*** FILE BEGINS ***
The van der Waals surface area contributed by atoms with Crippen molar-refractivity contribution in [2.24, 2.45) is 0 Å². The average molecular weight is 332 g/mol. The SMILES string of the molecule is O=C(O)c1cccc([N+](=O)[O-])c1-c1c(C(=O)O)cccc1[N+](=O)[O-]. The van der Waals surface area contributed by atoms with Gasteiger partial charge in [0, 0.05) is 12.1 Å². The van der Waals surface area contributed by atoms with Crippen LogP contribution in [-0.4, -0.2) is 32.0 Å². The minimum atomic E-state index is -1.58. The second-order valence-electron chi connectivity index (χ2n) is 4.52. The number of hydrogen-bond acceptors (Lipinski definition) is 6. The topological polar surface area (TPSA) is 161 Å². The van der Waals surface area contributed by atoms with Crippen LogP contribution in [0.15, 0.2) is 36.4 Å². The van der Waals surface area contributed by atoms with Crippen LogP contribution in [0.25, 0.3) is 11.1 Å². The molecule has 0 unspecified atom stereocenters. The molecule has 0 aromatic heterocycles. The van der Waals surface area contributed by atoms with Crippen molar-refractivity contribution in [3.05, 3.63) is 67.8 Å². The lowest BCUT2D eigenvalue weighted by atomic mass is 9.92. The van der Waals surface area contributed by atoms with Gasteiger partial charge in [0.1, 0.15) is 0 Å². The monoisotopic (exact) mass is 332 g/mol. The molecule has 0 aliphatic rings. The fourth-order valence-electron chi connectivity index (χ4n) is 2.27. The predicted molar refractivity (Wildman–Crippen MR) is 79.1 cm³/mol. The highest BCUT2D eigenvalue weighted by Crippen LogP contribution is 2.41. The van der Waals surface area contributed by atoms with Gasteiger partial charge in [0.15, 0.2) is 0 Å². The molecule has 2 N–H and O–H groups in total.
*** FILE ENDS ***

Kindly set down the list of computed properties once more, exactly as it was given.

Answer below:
The van der Waals surface area contributed by atoms with Crippen molar-refractivity contribution in [2.24, 2.45) is 0 Å². The average molecular weight is 332 g/mol. The SMILES string of the molecule is O=C(O)c1cccc([N+](=O)[O-])c1-c1c(C(=O)O)cccc1[N+](=O)[O-]. The van der Waals surface area contributed by atoms with Gasteiger partial charge in [0, 0.05) is 12.1 Å². The van der Waals surface area contributed by atoms with Crippen LogP contribution in [-0.4, -0.2) is 32.0 Å². The minimum atomic E-state index is -1.58. The second-order valence-electron chi connectivity index (χ2n) is 4.52. The number of hydrogen-bond acceptors (Lipinski definition) is 6. The topological polar surface area (TPSA) is 161 Å². The van der Waals surface area contributed by atoms with Crippen LogP contribution in [0.15, 0.2) is 36.4 Å². The van der Waals surface area contributed by atoms with Crippen LogP contribution in [0.25, 0.3) is 11.1 Å². The molecule has 0 unspecified atom stereocenters. The molecule has 0 aromatic heterocycles. The van der Waals surface area contributed by atoms with Crippen molar-refractivity contribution in [3.05, 3.63) is 67.8 Å². The lowest BCUT2D eigenvalue weighted by atomic mass is 9.92. The van der Waals surface area contributed by atoms with Gasteiger partial charge in [0.1, 0.15) is 0 Å². The monoisotopic (exact) mass is 332 g/mol. The molecule has 0 aliphatic rings. The fourth-order valence-electron chi connectivity index (χ4n) is 2.27. The predicted molar refractivity (Wildman–Crippen MR) is 79.1 cm³/mol. The highest BCUT2D eigenvalue weighted by Crippen LogP contribution is 2.41. The van der Waals surface area contributed by atoms with Gasteiger partial charge in [0.15, 0.2) is 0 Å². The molecule has 2 N–H and O–H groups in total.